The buy-to-let mortgage market's recovery continued in June with the number of loans up 12% month-on-month, according to the latest mortgage lending figures.
According to the monthly lending trends survey published by the Council of Mortgage Lenders (CML), landlords borrowed £2.9bn in June, up 12% compared with May. But the value of the loans issued to buy-to-let landlords was significantly below the volume recorded in June 2015.
The number of landlords acquiring property has dropped significantly since the 3% stamp duty surcharge was introduced at the start of April, as reflected by a 15% year-on-year decline in lending to buy-to-let investors in June, although this has a lot to do with the fact that many landlords brought forward decisions to buy property to beat the stamp duty deadline.
"Buy-to-let house purchase activity remains lower than before the stamp duty changes at the beginning of April, but showed a large month-on-month increase," said Paul Smee, director general of the CML. "As might be expected, buy-to-let remortgage seems to have been less affected by the changes and remains consistent with lending last year."
But while many buy-to-let landlords are deterred by the tax changes, first-time buyers are taking advantage of less competition in the market from investors to acquire property.
First-time buyers borrowing £5.5bn, up 28% as compared to May, and up 25% on June 2015, with more loans handed out to first-time buyers than at any other time since August 2007.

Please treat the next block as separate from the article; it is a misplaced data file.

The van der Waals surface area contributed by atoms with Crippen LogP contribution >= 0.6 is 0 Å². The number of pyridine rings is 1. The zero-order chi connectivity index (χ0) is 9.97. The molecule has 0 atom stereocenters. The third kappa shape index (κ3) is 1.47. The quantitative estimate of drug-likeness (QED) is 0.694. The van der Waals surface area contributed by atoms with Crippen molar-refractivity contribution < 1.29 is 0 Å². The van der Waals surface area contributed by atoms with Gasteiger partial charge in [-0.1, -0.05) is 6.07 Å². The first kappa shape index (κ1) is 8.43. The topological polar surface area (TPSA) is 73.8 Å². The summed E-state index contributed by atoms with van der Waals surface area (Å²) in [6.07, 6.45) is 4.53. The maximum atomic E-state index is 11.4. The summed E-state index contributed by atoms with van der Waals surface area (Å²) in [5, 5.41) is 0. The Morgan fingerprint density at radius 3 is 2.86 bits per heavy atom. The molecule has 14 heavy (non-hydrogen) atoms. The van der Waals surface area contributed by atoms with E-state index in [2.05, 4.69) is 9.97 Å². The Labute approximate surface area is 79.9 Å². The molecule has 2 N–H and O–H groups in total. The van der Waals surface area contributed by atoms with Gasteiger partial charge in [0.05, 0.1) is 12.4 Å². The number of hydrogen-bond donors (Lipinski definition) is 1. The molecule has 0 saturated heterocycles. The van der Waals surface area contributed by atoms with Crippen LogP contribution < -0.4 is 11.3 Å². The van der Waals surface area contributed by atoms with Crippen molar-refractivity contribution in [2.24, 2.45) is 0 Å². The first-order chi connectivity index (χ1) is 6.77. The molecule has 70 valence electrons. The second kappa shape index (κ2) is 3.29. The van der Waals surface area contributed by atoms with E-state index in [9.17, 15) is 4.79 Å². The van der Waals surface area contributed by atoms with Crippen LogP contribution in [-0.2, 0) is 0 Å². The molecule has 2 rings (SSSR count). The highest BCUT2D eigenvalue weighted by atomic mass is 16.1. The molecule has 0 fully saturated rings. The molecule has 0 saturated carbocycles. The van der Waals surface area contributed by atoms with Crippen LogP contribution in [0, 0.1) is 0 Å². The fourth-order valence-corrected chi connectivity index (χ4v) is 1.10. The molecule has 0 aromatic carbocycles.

Overall, June mortgage lending was up by 29% month-on-month, and by 12% year-on-year, according to CML.
Stephen Matthews, director at London estate agent, Greene & Co., suggested that property purchase activity remains fairly robust despite wider uncertainties in the market.
He said: "The data shows first-time-buyers continue to be a driving force in house purchasing lending, outperforming home movers for the third month running, and up 25% annually. Nevertheless, the number of home movers has risen by a healthy 5% year-on-year despite Brexit jitters and the accompanying uncertainty surrounding future economic stability.
"Buy-to-let house purchase activity still remains lower than before the changes to stamp duty at the beginning of April, which has had a bigger impact to annual lending than the EU referendum. However, it is clearly evident that private landlords are beginning to return to the market, as we see a large month-on-month increase."
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